Today is my oldest brother’s birthday. When he arrived I thought he was going to be my “best birthday present ever: a sister”. But my hopes and plans were shattered when Mom and Dad announced that he was a boy. No tea parties. No dress up fun. No giggly secrets. David Lee would definitely not be fulfilling the role I had imagined for my darling new sibling.
He was however, very much like a big doll at first. I remember getting scolded for stretching my arms between the slats of his crib and lifting him up. I just wanted to see how heavy he was! He didn’t even cry! After Mom got over her first few weeks of protectiveness I was allowed to hold him, under close supervision, and even learned to change his diapers- a huge mistake in retrospect. Once a skill is learned it can’t be unlearned and I went on to change many more diapers than I cared to, especially after the third brother arrived!
David was a daredevil child. Even as a toddler he was always getting into something on the farm. He fell into an irrigation vat and was barely saved from drowning when Dad grabbed his diaper and pulled him out. He was always trying to ride my tricycle or the dog or anything else that moved, which resulted in numerous bumps and bruises. He ran and fell into a brush fire and badly burned both hands. He fell into a rose bush and got a thorn stuck in the top of his foot. During a fishing trip he fell into the water and nearly drowned again. Dad had a tough time finding him in the murky water of the river. We were picking grapes one summer and he stuck his hand into a wasp’s nest.
While not quite as companionable as a girl might have been, David was a pretty good kid to have around. He was smart, funny, and strong. Even though he was four years younger, he could usually keep up with me no matter what we were doing. As we grew older he became more confident in his “obvious superiority” and was a pain in the neck, especially when reinforcements arrived- Dan in 1957 and James in 1958. They played Army and I was “captured, killed or left behind”. They played cowboys and Indians and I was “captured, killed, or thrown off a cliff”. They played sports with the local kids and I was the last chosen for their team! They played “let’s see who can take the hardest hit in the stomach” and I was always the first to hit the ground in tears. What a dumb kid!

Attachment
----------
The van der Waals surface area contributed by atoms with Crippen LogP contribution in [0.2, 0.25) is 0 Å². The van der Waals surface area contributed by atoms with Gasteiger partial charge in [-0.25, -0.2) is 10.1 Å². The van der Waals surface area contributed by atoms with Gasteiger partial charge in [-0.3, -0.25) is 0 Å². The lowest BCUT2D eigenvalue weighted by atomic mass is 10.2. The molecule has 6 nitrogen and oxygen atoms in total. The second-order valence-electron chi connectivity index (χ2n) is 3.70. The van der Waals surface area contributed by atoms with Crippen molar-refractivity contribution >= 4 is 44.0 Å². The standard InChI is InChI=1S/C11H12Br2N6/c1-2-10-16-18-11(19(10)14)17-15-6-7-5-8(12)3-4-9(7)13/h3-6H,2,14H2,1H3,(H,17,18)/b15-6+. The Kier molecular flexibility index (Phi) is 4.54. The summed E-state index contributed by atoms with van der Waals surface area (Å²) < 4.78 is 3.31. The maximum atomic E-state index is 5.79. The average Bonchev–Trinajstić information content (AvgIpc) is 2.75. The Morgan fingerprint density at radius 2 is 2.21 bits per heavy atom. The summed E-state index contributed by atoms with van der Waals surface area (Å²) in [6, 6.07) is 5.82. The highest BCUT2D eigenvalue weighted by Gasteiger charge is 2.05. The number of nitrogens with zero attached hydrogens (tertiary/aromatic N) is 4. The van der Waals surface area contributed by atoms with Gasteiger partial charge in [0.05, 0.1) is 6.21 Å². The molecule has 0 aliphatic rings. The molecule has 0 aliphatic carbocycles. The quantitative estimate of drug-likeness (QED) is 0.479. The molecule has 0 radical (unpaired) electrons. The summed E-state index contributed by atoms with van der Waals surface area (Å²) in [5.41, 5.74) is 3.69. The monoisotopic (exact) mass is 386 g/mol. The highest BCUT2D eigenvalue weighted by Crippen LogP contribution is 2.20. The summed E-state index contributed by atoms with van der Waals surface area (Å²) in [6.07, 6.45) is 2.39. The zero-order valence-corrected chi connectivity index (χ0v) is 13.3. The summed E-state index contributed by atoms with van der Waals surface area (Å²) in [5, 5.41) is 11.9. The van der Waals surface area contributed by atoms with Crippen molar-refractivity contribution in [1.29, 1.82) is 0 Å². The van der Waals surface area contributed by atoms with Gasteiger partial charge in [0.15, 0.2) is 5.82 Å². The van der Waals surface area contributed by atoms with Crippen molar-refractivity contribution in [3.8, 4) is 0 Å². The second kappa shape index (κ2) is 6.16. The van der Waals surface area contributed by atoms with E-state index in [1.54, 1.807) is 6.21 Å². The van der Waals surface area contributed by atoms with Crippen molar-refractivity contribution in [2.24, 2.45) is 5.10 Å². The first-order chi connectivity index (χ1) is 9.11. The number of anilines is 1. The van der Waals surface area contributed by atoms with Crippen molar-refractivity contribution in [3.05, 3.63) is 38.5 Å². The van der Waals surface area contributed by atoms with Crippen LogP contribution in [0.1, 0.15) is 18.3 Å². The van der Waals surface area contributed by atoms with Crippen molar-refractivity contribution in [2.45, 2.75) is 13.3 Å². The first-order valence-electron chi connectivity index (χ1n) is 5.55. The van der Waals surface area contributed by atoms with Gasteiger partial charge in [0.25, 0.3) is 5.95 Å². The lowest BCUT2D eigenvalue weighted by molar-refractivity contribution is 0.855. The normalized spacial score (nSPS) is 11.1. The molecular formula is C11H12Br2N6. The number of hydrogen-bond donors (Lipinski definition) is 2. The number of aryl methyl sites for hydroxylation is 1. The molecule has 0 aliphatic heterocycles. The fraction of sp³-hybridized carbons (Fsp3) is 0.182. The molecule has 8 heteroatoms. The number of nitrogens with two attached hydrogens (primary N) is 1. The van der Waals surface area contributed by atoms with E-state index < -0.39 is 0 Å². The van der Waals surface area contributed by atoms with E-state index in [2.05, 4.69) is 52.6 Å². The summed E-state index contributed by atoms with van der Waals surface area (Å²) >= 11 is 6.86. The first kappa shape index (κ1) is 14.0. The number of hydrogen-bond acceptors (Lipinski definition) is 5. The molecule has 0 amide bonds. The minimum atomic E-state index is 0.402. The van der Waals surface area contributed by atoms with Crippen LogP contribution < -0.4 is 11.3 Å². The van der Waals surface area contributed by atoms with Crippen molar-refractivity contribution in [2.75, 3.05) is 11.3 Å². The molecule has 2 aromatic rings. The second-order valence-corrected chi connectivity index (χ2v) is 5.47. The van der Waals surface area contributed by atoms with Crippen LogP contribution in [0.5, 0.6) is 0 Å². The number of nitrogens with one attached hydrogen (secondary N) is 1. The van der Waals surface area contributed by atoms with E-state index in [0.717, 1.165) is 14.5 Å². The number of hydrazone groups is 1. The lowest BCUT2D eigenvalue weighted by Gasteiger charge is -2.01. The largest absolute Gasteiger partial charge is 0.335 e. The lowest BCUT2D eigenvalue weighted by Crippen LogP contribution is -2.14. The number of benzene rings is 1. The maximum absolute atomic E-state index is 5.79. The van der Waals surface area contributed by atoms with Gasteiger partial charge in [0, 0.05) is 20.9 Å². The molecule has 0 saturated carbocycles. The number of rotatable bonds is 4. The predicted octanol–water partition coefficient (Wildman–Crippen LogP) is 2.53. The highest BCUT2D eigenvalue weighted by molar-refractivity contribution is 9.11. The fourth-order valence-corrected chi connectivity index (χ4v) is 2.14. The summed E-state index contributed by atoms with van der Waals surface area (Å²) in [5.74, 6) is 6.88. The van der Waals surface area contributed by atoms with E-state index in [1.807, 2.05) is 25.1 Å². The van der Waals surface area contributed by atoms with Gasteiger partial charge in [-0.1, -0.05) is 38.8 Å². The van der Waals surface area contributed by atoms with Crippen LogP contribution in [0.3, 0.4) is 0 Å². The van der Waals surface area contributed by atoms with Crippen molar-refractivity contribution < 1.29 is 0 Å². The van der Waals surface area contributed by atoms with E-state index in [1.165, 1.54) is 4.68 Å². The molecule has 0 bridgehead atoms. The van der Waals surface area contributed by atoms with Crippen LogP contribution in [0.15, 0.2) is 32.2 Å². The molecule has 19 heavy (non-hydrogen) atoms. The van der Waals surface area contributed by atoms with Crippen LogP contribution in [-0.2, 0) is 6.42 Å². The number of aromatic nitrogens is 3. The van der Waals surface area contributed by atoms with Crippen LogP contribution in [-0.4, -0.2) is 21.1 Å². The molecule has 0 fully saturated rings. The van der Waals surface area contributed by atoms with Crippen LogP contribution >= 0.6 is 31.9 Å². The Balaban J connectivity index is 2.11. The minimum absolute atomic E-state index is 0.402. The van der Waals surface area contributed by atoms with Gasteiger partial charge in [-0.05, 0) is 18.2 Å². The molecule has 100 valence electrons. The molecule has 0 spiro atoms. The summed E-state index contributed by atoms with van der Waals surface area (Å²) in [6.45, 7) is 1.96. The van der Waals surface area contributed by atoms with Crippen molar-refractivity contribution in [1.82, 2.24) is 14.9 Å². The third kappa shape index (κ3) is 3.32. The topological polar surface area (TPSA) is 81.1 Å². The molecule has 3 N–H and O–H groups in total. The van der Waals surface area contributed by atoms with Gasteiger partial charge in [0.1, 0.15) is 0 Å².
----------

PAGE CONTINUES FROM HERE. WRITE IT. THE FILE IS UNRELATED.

David was better at board games. David was better at math. One year he even convinced me that he could “see colors” with his fingertips. He covered his eyes with a bandana and then told me the colors of objects by touching them. I’m not sure what he really did, but for a while I was so gullible. I retaliated by nick-naming him “Do Do Bird”.
David was always good at solving problems and building things. We created lots of forts, playhouses, tree houses, and even a 4’x6’ swimming pool. We put a plastic tarp in our pool and we were so proud of ourselves for being able to get wet and cool! He also liked to take things apart, although he couldn’t always return them to their original condition.
David and I worked the fields together and were often left alone to tend irrigation ditches or chop cotton. We made up stories and talked about books we had read and imagined what we would do with a $1,000. We could create some pretty elaborate scenarios!
Over the years we drifted apart. The boys became closer to each other and I became closer to Mom. David made some choices and traveled some paths that I just couldn’t follow. I got married and moved away. We kept in touch, but weren’t always comfortable with the differences in our lifestyles. Now in our old age we have once again become friends. We still don’t agree on everything, but we commiserate with each other about our health, share our concerns about our children and our grandchildren, and remember the good times of our childhood. He is still smart, funny, and strong.
He really did turn out to be my best birthday present ever!
Happy Birthday David!